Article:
Everyone is asking whether Obama or Romney will win the first debate. Personally, I don't expect much from either candidate: Both are capable, unexciting speakers. The more interesting question is whether the winner of the first debate stands an improved shot at winning the election.
The following comes from October 2, 2004
-- a time when this blog was just starting to gain some attention:
In light of Kerry's fine debate performance, am I going to take back my prediction of a Bush win? Nope. Look at some debate history, as preserved by Gallup.
Gore won the first debate against Bush, yet lost (well, sort of lost) the election.
Dukakis won the first debate against Bush the elder, yet lost the election.
Mondale won the first debate against Reagan (by a margin comparable to Kerry's recent win) yet lost the election.
In 1992, Perot trounced both Clinton and Bush, who tied each other. (The numbers: 38% - 28% - 28%.) As you may recall, Perot did not win that election.
History suggests that a first-debate win often translates into a massive election-day defeat. If Bush bounces back in the next debate -- and you can bet on it -- his miserable performance of two days ago will seem fluke-ish, not characteristic.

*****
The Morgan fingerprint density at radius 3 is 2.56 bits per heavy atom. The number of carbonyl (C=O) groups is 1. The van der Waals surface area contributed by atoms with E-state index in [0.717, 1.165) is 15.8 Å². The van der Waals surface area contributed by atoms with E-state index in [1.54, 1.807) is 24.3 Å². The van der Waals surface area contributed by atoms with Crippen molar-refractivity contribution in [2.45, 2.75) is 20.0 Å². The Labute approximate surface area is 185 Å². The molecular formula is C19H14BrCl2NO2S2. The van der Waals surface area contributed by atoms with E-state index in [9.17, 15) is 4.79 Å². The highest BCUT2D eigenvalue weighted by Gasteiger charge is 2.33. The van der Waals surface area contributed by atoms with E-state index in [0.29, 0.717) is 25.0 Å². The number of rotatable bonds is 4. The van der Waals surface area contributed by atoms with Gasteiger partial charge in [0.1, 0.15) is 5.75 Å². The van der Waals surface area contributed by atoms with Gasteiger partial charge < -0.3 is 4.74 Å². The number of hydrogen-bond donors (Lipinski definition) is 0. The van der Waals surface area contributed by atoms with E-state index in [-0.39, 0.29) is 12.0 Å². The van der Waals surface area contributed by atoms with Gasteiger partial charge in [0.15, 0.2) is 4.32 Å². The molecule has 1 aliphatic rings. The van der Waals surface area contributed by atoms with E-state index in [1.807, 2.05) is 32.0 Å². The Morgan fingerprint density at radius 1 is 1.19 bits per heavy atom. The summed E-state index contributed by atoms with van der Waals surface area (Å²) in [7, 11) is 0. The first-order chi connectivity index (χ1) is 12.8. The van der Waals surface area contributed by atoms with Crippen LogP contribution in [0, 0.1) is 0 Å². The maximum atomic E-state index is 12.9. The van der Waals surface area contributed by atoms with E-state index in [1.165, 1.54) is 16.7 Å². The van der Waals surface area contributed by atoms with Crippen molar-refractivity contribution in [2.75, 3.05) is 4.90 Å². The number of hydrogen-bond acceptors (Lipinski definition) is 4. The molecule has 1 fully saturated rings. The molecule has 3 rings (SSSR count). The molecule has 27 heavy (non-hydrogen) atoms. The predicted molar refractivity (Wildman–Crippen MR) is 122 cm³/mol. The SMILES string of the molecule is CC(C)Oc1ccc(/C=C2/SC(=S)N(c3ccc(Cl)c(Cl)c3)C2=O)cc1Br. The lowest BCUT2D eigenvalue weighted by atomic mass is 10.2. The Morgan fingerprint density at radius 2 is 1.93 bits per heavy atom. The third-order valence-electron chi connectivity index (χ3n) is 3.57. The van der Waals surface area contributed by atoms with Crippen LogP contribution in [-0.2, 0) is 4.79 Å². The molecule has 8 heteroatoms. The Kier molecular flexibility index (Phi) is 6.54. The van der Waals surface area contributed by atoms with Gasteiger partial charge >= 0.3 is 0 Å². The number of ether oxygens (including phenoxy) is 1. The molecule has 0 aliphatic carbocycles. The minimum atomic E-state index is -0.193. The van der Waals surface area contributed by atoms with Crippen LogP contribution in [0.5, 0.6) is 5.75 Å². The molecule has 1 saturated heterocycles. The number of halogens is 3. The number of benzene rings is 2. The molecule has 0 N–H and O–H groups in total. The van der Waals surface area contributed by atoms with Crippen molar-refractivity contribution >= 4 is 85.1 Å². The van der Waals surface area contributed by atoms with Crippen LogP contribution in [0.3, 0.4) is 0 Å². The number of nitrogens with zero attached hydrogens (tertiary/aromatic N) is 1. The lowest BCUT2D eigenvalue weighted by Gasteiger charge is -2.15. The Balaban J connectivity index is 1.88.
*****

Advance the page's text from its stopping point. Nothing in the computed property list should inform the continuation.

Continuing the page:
The original post contains a link to a "debate history" page maintained by Gallup. Alas, that link no longer works -- so you'll just have to take my word for it. (Or do your own research. That works too.)
A word about the first Gore-Bush debate in 2000: As many will recall, the media called that one for Dubya, even though the public's reaction favored Gore. One Salon writer originally wrote that Gore cleaned Bush's clock, then modified his stance due to pundit peer pressure.
As for me -- well, I can't make up my mind. Should I live blog the debate? Or should I take a few hours away from politics and catch the rebroadcast (after scanning the headlines for immediate reactions)? The latter course is usually less nerve-wracking.